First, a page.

The growth of schools that are willingly self-selecting into driving continuous improvement processes through global accreditations is a significant development. On the other hand, it is also encouraging that international accreditation agencies have begun to take a more grounded point of view on the contextual issues around quality standards in Asia Pacific in general and India in particular. Avoidance of ‘western codes’ of quality and relevance (in favour of contextually relevant standards) does not seem to be as blasphemous as they used to be. B-schools should continue to push the accreditation agenda aggressively in the coming time. After all, if McDonalds and Burger King can customize their burgers for relevance in India, why should Indian B-schools not customize their curriculum and methods for relevance for the markets they serve?
The B-schools need to customize pedagogy far more specifically than taking either a national or a regional point of view. While there are elements of standard pedagogical tools, every B-school has an opportunity to stamp its creative value on uniquely customizing its position.
The campus location is one of the important elements that play a role in this whole process of pedagogy. For instance, the choice of pedagogy for Entrepreneurship & New Business Models may differ depending on the location of the institute (large metropolis vs a smaller town). Access to faculty and markets may moderate the degree to which a school can innovate on their curriculum. IMT’s location in the Delhi NCR region gives it an advantage in collaborating with strategic partners (practitioners, policy makers, and industry experts) to source live projects that students work on. While some projects are analytical and require mining and analysis of secondary data, others require significant amount of qualitative research and limited amounts of primary data collection. For instance, IMT Ghaziabad’s location in the Delhi-NCR allows us to improvise on our pedagogy to build one-on-one interfacing with industry leaders and client organizations, organize field visits and engage in action research. The ‘operating model’ of the education system is also important in this context. In India, the autonomous quality minded B-schools are inclined towards ‘residential on-campus system’ where students and faculty live on a mid-sized campus. This co-habitation set up allows a great scope for experiments that cannot be achieved while having commuting students and faculty.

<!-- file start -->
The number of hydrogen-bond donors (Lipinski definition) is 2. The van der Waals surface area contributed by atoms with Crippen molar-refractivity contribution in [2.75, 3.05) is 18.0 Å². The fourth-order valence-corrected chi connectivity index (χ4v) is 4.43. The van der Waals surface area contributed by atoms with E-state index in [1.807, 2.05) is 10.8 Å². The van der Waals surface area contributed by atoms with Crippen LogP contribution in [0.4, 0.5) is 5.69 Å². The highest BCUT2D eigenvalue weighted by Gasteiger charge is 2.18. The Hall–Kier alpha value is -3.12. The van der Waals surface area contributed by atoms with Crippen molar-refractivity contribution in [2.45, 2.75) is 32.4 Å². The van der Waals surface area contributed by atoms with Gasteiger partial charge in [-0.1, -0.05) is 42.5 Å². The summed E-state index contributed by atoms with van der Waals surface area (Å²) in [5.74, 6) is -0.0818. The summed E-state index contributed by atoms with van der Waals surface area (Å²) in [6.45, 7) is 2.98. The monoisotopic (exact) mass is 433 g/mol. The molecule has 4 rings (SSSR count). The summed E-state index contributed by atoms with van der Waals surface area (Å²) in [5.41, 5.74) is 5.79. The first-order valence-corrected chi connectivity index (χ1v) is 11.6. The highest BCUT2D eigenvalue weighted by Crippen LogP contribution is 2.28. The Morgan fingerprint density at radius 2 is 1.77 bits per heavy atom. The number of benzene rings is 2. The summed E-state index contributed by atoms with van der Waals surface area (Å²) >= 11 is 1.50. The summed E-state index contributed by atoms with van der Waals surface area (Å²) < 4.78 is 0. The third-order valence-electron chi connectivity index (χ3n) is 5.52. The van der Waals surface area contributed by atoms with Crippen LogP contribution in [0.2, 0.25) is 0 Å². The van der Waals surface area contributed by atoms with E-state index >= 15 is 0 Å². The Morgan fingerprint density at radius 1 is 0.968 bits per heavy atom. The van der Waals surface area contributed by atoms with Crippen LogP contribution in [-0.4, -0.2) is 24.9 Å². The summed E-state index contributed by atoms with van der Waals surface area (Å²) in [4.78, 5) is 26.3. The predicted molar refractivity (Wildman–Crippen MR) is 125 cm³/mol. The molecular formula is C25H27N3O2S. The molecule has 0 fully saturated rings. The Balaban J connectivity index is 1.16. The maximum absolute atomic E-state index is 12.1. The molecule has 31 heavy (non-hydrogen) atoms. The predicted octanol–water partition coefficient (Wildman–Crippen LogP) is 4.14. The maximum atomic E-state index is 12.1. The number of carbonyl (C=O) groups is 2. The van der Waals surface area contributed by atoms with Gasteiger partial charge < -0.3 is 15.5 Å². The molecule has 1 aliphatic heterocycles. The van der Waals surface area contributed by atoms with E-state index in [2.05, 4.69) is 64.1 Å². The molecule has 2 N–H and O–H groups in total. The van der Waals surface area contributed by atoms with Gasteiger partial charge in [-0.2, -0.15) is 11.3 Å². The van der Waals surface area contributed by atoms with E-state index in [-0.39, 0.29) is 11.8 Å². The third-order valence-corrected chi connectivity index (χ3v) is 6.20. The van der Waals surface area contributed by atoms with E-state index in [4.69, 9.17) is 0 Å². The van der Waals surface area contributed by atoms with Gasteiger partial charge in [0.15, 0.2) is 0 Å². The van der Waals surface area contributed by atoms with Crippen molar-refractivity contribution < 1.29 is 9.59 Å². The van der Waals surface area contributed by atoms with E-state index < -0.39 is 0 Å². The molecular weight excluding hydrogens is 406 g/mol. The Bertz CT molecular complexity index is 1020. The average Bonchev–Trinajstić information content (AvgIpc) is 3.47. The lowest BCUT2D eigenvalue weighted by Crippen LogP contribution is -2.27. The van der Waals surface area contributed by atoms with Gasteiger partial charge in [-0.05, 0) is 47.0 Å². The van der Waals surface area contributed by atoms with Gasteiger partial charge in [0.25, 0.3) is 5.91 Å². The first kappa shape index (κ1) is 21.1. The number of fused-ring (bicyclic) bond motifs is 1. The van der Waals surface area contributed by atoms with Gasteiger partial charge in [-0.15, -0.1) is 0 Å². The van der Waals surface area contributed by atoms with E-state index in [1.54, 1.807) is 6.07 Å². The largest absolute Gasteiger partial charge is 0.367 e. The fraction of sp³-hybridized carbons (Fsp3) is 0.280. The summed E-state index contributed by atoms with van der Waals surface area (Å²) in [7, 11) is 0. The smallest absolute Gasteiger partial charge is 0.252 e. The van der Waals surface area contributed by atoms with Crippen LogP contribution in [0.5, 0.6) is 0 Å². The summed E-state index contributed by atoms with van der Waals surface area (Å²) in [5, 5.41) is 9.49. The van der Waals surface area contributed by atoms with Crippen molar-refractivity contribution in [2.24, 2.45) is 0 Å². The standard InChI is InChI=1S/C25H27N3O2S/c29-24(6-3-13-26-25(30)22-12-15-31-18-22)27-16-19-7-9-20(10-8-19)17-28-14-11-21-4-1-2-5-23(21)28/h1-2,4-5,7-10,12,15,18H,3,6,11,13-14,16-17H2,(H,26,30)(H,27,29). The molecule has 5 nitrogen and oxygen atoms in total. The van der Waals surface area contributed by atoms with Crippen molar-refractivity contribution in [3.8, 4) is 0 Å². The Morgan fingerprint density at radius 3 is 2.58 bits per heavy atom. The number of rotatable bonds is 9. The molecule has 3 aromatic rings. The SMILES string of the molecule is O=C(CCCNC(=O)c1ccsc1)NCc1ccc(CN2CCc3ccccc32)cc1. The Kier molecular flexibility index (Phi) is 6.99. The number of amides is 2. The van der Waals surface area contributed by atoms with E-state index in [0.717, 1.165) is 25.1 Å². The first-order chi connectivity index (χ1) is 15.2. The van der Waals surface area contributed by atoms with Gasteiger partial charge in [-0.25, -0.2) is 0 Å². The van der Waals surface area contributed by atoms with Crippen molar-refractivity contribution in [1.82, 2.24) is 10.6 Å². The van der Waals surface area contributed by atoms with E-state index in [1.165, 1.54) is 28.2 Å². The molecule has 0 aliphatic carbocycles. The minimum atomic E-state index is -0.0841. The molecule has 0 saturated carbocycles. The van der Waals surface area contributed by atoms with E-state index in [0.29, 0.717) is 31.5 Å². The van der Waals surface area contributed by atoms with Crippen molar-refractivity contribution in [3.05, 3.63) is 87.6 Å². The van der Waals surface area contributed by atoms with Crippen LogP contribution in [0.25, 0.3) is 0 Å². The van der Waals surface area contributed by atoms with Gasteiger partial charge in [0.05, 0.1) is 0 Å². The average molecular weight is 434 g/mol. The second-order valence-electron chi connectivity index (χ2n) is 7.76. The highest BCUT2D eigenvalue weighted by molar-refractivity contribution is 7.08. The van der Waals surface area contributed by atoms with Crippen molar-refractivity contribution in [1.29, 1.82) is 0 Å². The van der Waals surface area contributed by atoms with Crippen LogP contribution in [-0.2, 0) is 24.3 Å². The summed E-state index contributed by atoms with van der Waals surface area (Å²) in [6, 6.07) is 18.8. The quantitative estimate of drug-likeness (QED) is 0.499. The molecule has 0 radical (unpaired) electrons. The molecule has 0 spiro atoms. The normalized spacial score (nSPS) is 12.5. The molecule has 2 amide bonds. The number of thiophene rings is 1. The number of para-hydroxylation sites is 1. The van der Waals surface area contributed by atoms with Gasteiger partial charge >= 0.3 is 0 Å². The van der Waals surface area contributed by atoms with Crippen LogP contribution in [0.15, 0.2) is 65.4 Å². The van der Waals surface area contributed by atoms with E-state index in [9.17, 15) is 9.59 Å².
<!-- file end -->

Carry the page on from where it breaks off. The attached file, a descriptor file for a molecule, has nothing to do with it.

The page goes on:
The relevant curriculum and pedagogy have to be synced with a balance between some standardization and some customization. The measure of customization may largely depend upon the unique elements of the respective contexts including location, the operating model, and the targeted student segment. The unique elements to India are scale and cost. Intensifying the contextual relevance of the curriculum and the pedagogy is harder if the scale is too big. One of the major western standards that do not work in India is clearly pricing – quality has to be affordable.
The synthetic platforms of online engagement do not seem to be a perfect substitute for human engagement in India. The leadership vision and the role of the faculty are paramount in this balancing act. There is a significant role of the academic leadership in creating a coordinated system of motivation that makes everyone accountable for their respective roles. This includes strategic investments, collaborative outreach with the industry and other stakeholders, objective and subjective evaluation of research output and their relevance and impact on the education system. Business education has to have a sense of service to the local community through which it can be a great catalyst to unleash the potential of the economy. Quality business education must focus on bringing growth, wealth and development in society at large by developing entrepreneurship, creating jobs, nurturing innovations and improving quality of life for all.
Bibek Banerjee is the Director of GBSN Member School, IMT, Ghaziabad